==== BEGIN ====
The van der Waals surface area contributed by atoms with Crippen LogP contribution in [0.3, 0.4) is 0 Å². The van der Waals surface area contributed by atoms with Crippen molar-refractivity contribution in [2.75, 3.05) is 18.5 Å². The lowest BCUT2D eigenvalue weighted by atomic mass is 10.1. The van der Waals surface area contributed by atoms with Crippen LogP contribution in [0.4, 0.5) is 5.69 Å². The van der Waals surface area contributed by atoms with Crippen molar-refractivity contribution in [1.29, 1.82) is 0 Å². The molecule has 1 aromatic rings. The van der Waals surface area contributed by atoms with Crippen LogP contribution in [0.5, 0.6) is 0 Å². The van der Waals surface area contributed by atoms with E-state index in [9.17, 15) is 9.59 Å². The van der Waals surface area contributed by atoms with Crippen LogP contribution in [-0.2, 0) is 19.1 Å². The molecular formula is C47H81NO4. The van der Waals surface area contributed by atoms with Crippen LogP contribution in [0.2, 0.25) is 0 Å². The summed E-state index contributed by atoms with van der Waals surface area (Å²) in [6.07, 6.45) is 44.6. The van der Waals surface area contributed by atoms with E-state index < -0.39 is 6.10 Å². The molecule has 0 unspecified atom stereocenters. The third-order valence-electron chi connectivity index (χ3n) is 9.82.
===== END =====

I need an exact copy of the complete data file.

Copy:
The van der Waals surface area contributed by atoms with Crippen LogP contribution in [0.3, 0.4) is 0 Å². The van der Waals surface area contributed by atoms with Crippen molar-refractivity contribution in [2.75, 3.05) is 18.5 Å². The lowest BCUT2D eigenvalue weighted by atomic mass is 10.1. The van der Waals surface area contributed by atoms with Crippen LogP contribution in [0.4, 0.5) is 5.69 Å². The van der Waals surface area contributed by atoms with Crippen molar-refractivity contribution in [1.29, 1.82) is 0 Å². The molecule has 1 aromatic rings. The van der Waals surface area contributed by atoms with Crippen LogP contribution in [0.5, 0.6) is 0 Å². The van der Waals surface area contributed by atoms with E-state index in [9.17, 15) is 9.59 Å². The van der Waals surface area contributed by atoms with Crippen LogP contribution in [-0.2, 0) is 19.1 Å². The molecular formula is C47H81NO4. The van der Waals surface area contributed by atoms with Crippen LogP contribution in [0.2, 0.25) is 0 Å². The summed E-state index contributed by atoms with van der Waals surface area (Å²) in [6.07, 6.45) is 44.6. The van der Waals surface area contributed by atoms with E-state index < -0.39 is 6.10 Å². The molecule has 0 unspecified atom stereocenters. The third-order valence-electron chi connectivity index (χ3n) is 9.82.